marinara sauce, other sauces, salad dressings dipped, instant oatmeal in that breakfast category and
jams jellies, fruit preserves, syrup’s any sweet toppings. And again, even the the granola bars or any sort
of bar can be really high in sugar.
Okay, so what can we eat? Because that’s a long list. So I have my surprise over just the past couple
years was bread. I think this the bread that we were purchasing, and I my kids were like, what? I said,
Yes. Do you know how much sugars in this bread? They’re like, it’s not sweet? And I’m like, I know why
it’s so confusing. But there’s a lot of sugar in this bread.
Yes, that’s a good one, too. Yeah.
So what what can we do? So well, let me back up. So let’s talk about why these added sugars are bad
for us. And then we’ll kind of move into how we can kind of balance and obviously we can’t cut all of this
all of these things out. Maybe we can but it will be hard. So let’s talk about why the added sugars are bad
for us. And then we’ll move into how we can you know, balance and what the recommended amount is
and things like that.
Sure. So sugar is is considered you know, the the root cause of many diseases, chronic diseases that
we’re facing in the US and particularly in children. That would be childhood obesity, and especially now
it’s problematic because studies are coming out to show that with kids on distance learning or or maybe
they’re not on distance learning, they’re in school, but they’re not doing as many activities and there’s
more time spent at home. A lot of kids there’s more kids they expect To be diagnosed with childhood
obesity, and then of course, type two diabetes and non alcoholic fatty liver disease, both of which are on
the rise in children, which is pretty alarming. And then also risk factors for heart disease, asthma, and
then of course, your cavities.

Oh, yes. The cavities? Yeah. So that’s, that’s a list to really, you know, take a look at and be aware of,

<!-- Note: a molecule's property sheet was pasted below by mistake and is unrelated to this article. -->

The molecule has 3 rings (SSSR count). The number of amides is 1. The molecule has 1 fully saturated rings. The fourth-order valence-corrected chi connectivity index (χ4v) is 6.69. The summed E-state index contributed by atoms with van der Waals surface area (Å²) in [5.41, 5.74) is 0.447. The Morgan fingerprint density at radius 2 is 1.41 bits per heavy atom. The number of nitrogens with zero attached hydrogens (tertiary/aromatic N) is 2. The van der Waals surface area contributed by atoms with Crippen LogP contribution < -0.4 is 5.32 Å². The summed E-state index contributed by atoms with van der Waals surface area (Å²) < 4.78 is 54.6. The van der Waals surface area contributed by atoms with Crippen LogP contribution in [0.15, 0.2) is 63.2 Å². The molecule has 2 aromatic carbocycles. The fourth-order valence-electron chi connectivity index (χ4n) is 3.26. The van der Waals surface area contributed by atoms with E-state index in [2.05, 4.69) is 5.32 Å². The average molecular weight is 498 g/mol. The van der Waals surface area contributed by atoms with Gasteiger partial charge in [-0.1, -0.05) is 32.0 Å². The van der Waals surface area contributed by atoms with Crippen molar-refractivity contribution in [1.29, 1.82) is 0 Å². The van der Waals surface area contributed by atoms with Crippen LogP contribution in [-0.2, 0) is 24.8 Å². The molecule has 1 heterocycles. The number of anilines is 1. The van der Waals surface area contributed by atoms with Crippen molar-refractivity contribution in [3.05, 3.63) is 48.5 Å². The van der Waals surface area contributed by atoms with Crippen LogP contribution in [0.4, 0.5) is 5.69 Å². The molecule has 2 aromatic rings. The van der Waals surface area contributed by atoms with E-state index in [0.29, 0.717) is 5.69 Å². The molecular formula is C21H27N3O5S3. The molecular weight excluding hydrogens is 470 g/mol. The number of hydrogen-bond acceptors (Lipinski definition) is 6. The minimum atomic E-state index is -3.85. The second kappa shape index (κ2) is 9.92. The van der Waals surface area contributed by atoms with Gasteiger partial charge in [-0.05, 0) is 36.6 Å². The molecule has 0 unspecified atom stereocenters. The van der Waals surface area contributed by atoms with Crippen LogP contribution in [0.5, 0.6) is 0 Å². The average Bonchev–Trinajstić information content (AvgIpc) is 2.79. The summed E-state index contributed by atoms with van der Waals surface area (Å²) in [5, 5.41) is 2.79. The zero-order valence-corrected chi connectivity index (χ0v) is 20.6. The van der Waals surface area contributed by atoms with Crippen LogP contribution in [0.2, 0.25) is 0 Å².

because those are not things to mess around with, and not things that are easily, you know, reversed.
So, definitely, we need to, to take a look at those. So, alright, so is there a recommended amount of
added sugars? Or is it like zero tolerance here?
Now, again, I think everything in moderation, kids should be taught balance, so that things are not
forbidden in their lives. But yes, the American Heart Association says the kids under two shouldn’t have
any added sugar in their diets. And so kids between two and 18 should have no more than 25 grams or
six teaspoons of added sugar a day. For men, they should have no more than nine teaspoons and
women get less six teaspoons.
Geez, come on. Yeah, I’m sorry. No, no, that’s okay. I was gonna say is there somewhere we can link up
in the show notes. I’m sure you have either an article out there or reference somewhere that we can link
up to so that if anyone wants to quickly reference those, those recommendations, we’ll put those all in
the show notes. Sure.
And so it comes as no surprise that with all of these sneaky sugars, and all of the obvious sugars that
kids are getting, the CDC says that 16% of the total calories for children and teens comes from added
sugar. And in her book, Bettina, Aeleus Siegel and her book kid food, she estimates she ran, there’s a
part of her in her book where she goes through a typical day have, you know, a child and all these
different places they go throughout the day school, home sports parties, and she estimated that kids are
getting 75 to 100 grams of sugar a day, and that’s only from treats. So it’s pretty alarming. Yeah, yeah,
that’s high. Okay, now, how can we let’s talk about the nutrition labels, which is always where my stress
comes in, where I’m like, Ah, what is that word? I don’t. And so I’ve just resorted to if I don’t know what it
means. Or if I can’t pronounce it, I probably shouldn’t buy whatever that is. Yeah, that’s been my strategy.
So how can we avoid added sugars or overload of added sugars by reading nutrition labels? I know
there was a change in nutrition label recently, not not too far away, my time in 2020s is off. It could have
been like 20 years ago. I don’t, I wouldn’t. I wouldn’t really have that kind of on track this year. But
anyway, let us but what can we do to read these nutrition labels?